Health status and labour force participation: evidence from HILDA data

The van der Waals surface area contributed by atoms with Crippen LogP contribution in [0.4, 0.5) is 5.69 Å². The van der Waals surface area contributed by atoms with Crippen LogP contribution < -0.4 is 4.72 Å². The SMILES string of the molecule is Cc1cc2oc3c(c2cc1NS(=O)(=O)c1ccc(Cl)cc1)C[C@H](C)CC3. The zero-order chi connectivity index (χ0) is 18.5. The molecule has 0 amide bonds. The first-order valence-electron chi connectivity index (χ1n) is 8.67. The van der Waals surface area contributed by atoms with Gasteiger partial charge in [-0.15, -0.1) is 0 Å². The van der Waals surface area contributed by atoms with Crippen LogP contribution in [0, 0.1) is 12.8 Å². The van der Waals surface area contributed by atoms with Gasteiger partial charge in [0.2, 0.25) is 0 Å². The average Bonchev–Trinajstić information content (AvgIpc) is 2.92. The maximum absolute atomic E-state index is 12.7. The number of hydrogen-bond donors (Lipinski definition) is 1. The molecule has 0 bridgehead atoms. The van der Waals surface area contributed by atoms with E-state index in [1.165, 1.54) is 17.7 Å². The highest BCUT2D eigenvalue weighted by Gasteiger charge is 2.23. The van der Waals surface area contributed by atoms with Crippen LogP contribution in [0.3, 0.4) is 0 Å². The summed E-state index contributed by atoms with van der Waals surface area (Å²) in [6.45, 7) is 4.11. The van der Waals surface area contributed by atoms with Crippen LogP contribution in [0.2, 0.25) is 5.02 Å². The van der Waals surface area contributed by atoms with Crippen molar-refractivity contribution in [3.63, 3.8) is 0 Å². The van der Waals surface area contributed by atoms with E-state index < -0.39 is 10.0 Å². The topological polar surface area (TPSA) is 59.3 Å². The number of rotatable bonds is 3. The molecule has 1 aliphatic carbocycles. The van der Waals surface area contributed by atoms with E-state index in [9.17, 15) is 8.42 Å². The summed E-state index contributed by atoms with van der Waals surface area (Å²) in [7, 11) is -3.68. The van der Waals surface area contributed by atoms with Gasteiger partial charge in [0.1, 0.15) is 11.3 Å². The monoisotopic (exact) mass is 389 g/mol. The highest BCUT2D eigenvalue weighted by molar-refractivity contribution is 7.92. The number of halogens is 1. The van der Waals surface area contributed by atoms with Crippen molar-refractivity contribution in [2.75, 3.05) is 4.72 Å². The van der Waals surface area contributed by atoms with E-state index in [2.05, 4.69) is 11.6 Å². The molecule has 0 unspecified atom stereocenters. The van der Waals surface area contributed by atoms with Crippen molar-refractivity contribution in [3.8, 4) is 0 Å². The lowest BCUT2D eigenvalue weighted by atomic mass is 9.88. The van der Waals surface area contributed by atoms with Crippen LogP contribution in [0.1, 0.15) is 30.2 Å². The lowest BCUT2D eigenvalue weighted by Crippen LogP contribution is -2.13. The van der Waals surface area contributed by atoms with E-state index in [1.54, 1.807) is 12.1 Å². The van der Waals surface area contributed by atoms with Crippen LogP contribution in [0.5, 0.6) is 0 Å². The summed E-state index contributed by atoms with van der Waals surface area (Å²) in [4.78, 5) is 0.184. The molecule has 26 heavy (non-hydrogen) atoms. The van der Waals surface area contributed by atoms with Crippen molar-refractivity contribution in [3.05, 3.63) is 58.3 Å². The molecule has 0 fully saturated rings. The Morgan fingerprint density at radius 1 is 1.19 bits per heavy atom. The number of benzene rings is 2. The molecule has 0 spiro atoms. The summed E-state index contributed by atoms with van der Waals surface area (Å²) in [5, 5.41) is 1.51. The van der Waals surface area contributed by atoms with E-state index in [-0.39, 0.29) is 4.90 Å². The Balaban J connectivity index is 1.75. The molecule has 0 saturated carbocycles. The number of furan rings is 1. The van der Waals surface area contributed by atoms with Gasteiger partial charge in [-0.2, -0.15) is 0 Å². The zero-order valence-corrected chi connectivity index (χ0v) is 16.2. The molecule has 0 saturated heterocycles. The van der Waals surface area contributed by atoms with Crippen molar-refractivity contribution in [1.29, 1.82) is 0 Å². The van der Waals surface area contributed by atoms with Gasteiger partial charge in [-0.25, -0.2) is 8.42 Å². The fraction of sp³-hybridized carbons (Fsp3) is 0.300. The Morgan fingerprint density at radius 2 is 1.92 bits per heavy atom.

This paper examines the effect of health on labour force participation using the Household, Income and Labour Dynamics in Australia (HILDA) Survey. The potential endogeneity of health, especially self-assessed health, in the labour force participation equation is addressed by estimating the health equation and the labour force participation equation simultaneously. Taking into account the correlation between the error terms in the two equations, the estimation is conducted separately for males aged 15 to 49, males aged 50 to 64, females aged 15 to 49 and females aged 50 to 60. The results indicate that better health increases the probability of labour force participation for all four groups. However the effect is larger for the older groups and for women. As for the feedback effect, it is found that labour force participation has a significant positive impact on older femalesâ€™ health, and a significant negative effect on younger malesâ€™ health. For younger females and older males, the impact of labour force participation on health is not significant. The null-hypothesis of exogeneity of health to labour force participation is rejected for all groups.
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